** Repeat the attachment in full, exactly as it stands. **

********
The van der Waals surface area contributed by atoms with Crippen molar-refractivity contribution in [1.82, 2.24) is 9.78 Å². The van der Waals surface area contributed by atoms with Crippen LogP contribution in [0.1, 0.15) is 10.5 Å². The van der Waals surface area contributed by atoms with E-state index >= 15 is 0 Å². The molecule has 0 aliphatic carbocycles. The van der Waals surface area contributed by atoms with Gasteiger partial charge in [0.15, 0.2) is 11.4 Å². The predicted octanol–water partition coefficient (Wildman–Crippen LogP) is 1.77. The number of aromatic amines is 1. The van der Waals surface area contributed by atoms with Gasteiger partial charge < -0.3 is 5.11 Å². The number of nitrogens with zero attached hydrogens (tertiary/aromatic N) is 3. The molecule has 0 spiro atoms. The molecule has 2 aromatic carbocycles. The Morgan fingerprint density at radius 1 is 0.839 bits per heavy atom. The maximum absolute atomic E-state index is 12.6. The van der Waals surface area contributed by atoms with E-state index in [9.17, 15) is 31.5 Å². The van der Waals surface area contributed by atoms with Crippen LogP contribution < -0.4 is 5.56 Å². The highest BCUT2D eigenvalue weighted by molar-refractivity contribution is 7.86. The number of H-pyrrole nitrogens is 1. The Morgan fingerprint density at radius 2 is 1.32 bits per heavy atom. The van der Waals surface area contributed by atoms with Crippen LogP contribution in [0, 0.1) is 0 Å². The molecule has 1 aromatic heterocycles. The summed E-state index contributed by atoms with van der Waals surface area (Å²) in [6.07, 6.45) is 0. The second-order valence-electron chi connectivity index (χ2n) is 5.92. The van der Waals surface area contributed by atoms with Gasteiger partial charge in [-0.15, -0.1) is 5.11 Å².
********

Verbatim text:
The van der Waals surface area contributed by atoms with Crippen molar-refractivity contribution in [1.82, 2.24) is 9.78 Å². The van der Waals surface area contributed by atoms with Crippen LogP contribution in [0.1, 0.15) is 10.5 Å². The van der Waals surface area contributed by atoms with E-state index >= 15 is 0 Å². The molecule has 0 aliphatic carbocycles. The van der Waals surface area contributed by atoms with Gasteiger partial charge in [0.15, 0.2) is 11.4 Å². The predicted octanol–water partition coefficient (Wildman–Crippen LogP) is 1.77. The number of aromatic amines is 1. The van der Waals surface area contributed by atoms with Gasteiger partial charge < -0.3 is 5.11 Å². The number of nitrogens with zero attached hydrogens (tertiary/aromatic N) is 3. The molecule has 0 spiro atoms. The molecule has 2 aromatic carbocycles. The Morgan fingerprint density at radius 1 is 0.839 bits per heavy atom. The maximum absolute atomic E-state index is 12.6. The van der Waals surface area contributed by atoms with E-state index in [9.17, 15) is 31.5 Å². The van der Waals surface area contributed by atoms with Crippen LogP contribution < -0.4 is 5.56 Å². The highest BCUT2D eigenvalue weighted by molar-refractivity contribution is 7.86. The number of H-pyrrole nitrogens is 1. The Morgan fingerprint density at radius 2 is 1.32 bits per heavy atom. The van der Waals surface area contributed by atoms with Crippen LogP contribution in [0, 0.1) is 0 Å². The molecule has 1 aromatic heterocycles. The summed E-state index contributed by atoms with van der Waals surface area (Å²) in [6.07, 6.45) is 0. The second-order valence-electron chi connectivity index (χ2n) is 5.92. The van der Waals surface area contributed by atoms with Gasteiger partial charge in [-0.15, -0.1) is 5.11 Å².